This posting is for those of you who haven’t done an Ancestor altar before and are interested in participating in this particular form of veneration. I am making the assumption that you are living in such a way that creating this altar is something you are doing in the public area of your dwelling-place. I realize this is not true for everyone and that you may have a tiny altar on the shelf in your closet, just west of your snow boots.
As with any altar, you want a place that is easily accessible and that you can see. A free-standing table is usually my indoor altar-of-choice but a mantelpiece, the top of a piano, a window sill (sans cats) or a bookshelf are also fine places.
Clear the space of whatever is there now and wipe it down. I like to use a cloth for the base and the choice of cloth will depend on the size of the table. (My main altar doesn’t have a cloth, oddly enough. I like the polished wood of the high table and find it is easier to sweep away incense ash than to reset the entire altar simply to replace the cloth.) A silk scarf is pretty but I often choose to use a textile from my family as the base of the altar. A ratty but loved apron, an moth-eaten sweater that you remember your loved one wearing, an old dishcloth that is a calendar from 1965–all of these can be called into service.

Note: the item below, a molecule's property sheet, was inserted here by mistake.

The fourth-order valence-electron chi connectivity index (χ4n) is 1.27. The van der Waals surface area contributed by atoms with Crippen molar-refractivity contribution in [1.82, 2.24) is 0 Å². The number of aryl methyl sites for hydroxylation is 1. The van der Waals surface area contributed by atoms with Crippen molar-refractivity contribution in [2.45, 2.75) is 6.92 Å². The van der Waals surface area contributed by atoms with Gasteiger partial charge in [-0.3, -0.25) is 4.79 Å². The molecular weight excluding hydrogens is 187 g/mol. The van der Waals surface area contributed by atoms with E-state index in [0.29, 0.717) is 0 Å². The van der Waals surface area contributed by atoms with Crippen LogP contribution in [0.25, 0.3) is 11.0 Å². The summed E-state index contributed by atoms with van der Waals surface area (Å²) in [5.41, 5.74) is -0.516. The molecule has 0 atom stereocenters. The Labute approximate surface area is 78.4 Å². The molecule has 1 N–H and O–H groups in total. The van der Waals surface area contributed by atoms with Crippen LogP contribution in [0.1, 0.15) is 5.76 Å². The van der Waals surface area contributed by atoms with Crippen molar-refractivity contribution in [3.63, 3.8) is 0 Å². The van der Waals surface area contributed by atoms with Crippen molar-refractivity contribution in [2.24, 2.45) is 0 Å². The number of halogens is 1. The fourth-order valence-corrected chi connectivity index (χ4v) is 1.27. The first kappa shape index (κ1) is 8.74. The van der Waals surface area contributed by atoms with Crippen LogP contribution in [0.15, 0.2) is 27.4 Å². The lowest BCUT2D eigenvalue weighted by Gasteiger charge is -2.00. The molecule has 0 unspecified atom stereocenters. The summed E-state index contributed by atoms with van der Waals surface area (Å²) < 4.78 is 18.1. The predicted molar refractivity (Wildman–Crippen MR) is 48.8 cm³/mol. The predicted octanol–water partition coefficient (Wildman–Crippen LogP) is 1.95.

What sets on the altar can be as simply or as elaborate as you want. A simple black rock and a candle is perfectly sufficient, especially if your relationship with those Ancestors is still a wavery, tenuous thing.
Most folks have at least a few trinkets or photos from the Olden Days and those make a nice addition. My grandmother’s clip-on sunglasses adorn my Ancestor altar as does a pair of my grandfather’s wire-rimmed glasses.
Fresh flowers are always a good choice. And a pretty dish of some kind to hold offerings is important. (We’ll talk about feeding your Ancestors in an upcoming post.)
And you may choose to have actual Ancestors on your altar. In this age of cremations you may choose to have a container of ashes (or two or three) gracing the sacred space that honors the Dead. If you are fortunate enough to have soil from the Homeplace or family graveyards, that’s good for livening up your altar, too.
You can stop there, of course. A simple set-up where you can sit in meditation and stay in your head and heart. But what often happens when you step through the door of veneration of the Dead, is that it doesn’t stay simple and lovely. When you begin to honor them–and certainly if you start to feed them–well, they come a-calling.
When you practice the ancient and honorable act of hospitality, you may find yourself doing rather a lot of welcoming.